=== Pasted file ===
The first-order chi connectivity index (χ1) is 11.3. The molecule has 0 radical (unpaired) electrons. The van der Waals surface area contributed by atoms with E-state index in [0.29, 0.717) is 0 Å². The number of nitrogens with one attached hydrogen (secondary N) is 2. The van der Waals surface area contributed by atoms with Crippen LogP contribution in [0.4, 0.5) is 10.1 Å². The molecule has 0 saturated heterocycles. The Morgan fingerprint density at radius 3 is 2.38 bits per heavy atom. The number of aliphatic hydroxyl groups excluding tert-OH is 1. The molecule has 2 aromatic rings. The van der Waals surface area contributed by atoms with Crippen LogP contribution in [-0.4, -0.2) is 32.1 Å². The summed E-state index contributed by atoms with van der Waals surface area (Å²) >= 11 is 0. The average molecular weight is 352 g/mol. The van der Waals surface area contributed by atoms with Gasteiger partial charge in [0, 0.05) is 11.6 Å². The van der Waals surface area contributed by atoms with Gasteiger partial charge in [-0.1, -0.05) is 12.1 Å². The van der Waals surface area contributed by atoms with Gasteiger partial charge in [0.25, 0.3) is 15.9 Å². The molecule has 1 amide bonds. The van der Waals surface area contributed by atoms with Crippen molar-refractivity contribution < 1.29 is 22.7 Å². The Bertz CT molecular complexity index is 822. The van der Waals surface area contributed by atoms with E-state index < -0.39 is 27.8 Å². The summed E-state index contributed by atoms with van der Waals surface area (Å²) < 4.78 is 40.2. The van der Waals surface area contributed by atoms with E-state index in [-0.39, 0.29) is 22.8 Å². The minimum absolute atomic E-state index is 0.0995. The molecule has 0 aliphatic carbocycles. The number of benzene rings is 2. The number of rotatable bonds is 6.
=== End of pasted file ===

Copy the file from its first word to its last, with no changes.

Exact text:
The first-order chi connectivity index (χ1) is 11.3. The molecule has 0 radical (unpaired) electrons. The van der Waals surface area contributed by atoms with E-state index in [0.29, 0.717) is 0 Å². The number of nitrogens with one attached hydrogen (secondary N) is 2. The van der Waals surface area contributed by atoms with Crippen LogP contribution in [0.4, 0.5) is 10.1 Å². The molecule has 0 saturated heterocycles. The Morgan fingerprint density at radius 3 is 2.38 bits per heavy atom. The number of aliphatic hydroxyl groups excluding tert-OH is 1. The molecule has 2 aromatic rings. The van der Waals surface area contributed by atoms with Crippen LogP contribution in [-0.4, -0.2) is 32.1 Å². The summed E-state index contributed by atoms with van der Waals surface area (Å²) >= 11 is 0. The average molecular weight is 352 g/mol. The van der Waals surface area contributed by atoms with Gasteiger partial charge in [0, 0.05) is 11.6 Å². The van der Waals surface area contributed by atoms with Gasteiger partial charge in [-0.1, -0.05) is 12.1 Å². The van der Waals surface area contributed by atoms with Gasteiger partial charge in [0.25, 0.3) is 15.9 Å². The molecule has 1 amide bonds. The van der Waals surface area contributed by atoms with Crippen molar-refractivity contribution < 1.29 is 22.7 Å². The Bertz CT molecular complexity index is 822. The van der Waals surface area contributed by atoms with E-state index < -0.39 is 27.8 Å². The summed E-state index contributed by atoms with van der Waals surface area (Å²) < 4.78 is 40.2. The van der Waals surface area contributed by atoms with E-state index in [-0.39, 0.29) is 22.8 Å². The minimum absolute atomic E-state index is 0.0995. The molecule has 0 aliphatic carbocycles. The number of benzene rings is 2. The number of rotatable bonds is 6.